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Here's why you should care about the Macomb County sinkhole

Jack Lessenberry

By now, millions of people have been horrified by the great Macomb County sinkhole, which has destroyed at least three modern houses in the suburb of Fraser.

Imagine waking up on Christmas Eve, as one couple did, to the sounds of the foundations of your house popping as it sank into the ground.

That would be a great beginning for a horror movie, except it’s real.

The story has gotten deeper, more horrifying and seamier ever since. Politics has reared its ugly head; this happened just as former Congresswoman Candice Miller was replacing longtime public works commissioner Anthony Marrocco after a very nasty campaign.

There are allegations of corruption and talk of damages in the hundreds of millions, and nobody’s completely sure what went wrong.

Michigan's infrastructure is literally falling apart.

But what I think most of us are missing is that this is not really about a sinkhole. This is the proverbial canary in the coal mine, comrades. Michigan’s infrastructure is literally falling apart. We aren’t alone; the entire country has neglected infrastructure needs for decades.

We just happen to be the worst state in the union, according to the American Society of Civil Engineers.

That’s based on a report that’s a few years old, and they will soon come out with a new one. But based on everything I know, my guess would be that, if anything, things here have gotten worse. Part of this is due to the venial, short-sighted nature of politicians.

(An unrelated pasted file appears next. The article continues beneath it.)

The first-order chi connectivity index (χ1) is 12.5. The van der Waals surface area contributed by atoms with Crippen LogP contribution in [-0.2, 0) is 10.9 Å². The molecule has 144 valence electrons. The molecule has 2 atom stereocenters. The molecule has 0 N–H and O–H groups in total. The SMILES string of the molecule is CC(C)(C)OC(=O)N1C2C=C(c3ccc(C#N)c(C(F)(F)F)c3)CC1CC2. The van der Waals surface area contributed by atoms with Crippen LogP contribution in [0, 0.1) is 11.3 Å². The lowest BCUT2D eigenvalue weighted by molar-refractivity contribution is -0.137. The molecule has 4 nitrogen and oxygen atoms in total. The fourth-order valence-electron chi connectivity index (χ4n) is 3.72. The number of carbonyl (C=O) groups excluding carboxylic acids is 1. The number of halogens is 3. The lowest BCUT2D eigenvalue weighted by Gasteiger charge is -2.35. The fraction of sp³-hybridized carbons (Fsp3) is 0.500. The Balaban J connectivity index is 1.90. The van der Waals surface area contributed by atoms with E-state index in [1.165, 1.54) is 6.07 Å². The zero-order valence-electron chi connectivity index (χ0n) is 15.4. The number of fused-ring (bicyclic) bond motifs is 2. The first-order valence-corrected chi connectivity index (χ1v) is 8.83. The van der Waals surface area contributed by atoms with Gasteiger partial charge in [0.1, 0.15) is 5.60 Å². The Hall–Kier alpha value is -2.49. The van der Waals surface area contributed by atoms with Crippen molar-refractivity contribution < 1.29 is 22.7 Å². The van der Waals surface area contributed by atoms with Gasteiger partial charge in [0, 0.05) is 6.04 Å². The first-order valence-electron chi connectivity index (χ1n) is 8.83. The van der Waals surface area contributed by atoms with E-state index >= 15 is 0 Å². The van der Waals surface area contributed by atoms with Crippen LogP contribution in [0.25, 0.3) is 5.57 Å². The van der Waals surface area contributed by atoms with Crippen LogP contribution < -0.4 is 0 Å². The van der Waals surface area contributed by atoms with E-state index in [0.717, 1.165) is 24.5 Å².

Chicago’s first Mayor Daley supposedly said that in politics, you don’t get any credit for building anything below street level, anything the eye couldn’t see, which may be why our water and sewer systems are such a neglected mess.

Add to that the common insane notion that all taxes are automatically bad, a principle that has dominated the Michigan Legislature and you have a prescription for disaster.

The average cost in extra wear and tear on our cars is considerably greater than what it would cost to properly fix the roads. But the cowards, ideologues and fools who represent us have failed to properly fix them because that would mean raising taxes.

Never mind that we are paying more than we would and getting nothing. The Macomb County executive has asked the governor to declare a state of emergency because of the sinkhole. I expect he will, and that the sinkhole eventually will be repaired.

But there will be more sinkholes, and bridge collapses, and water main breaks, and more Flints, in one form or another. More than 90% of the state’s dams are about at the end of the time they were designed to last. If you don’t maintain things, they fall apart.

Try never changing the oil in your car and see what happens. The governor knows all this perfectly well. He’s appointed a 21st century infrastructure commission.

This is what you do when you are unable or unwilling to do anything about a problem; you appoint a commission to write a report. Taxes are the price we pay for civilization. Taxes used properly are necessary and good, and we need to understand that.

Right now, we need to pay a lot more of them, or we’ll soon be paying far more, and getting disaster in return.

Jack Lessenberry is Michigan Radio's Senior news analyst. Views expressed in his essays are his own and do not necessarily reflect those of Michigan Radio, its management or the station licensee, The University of Michigan.

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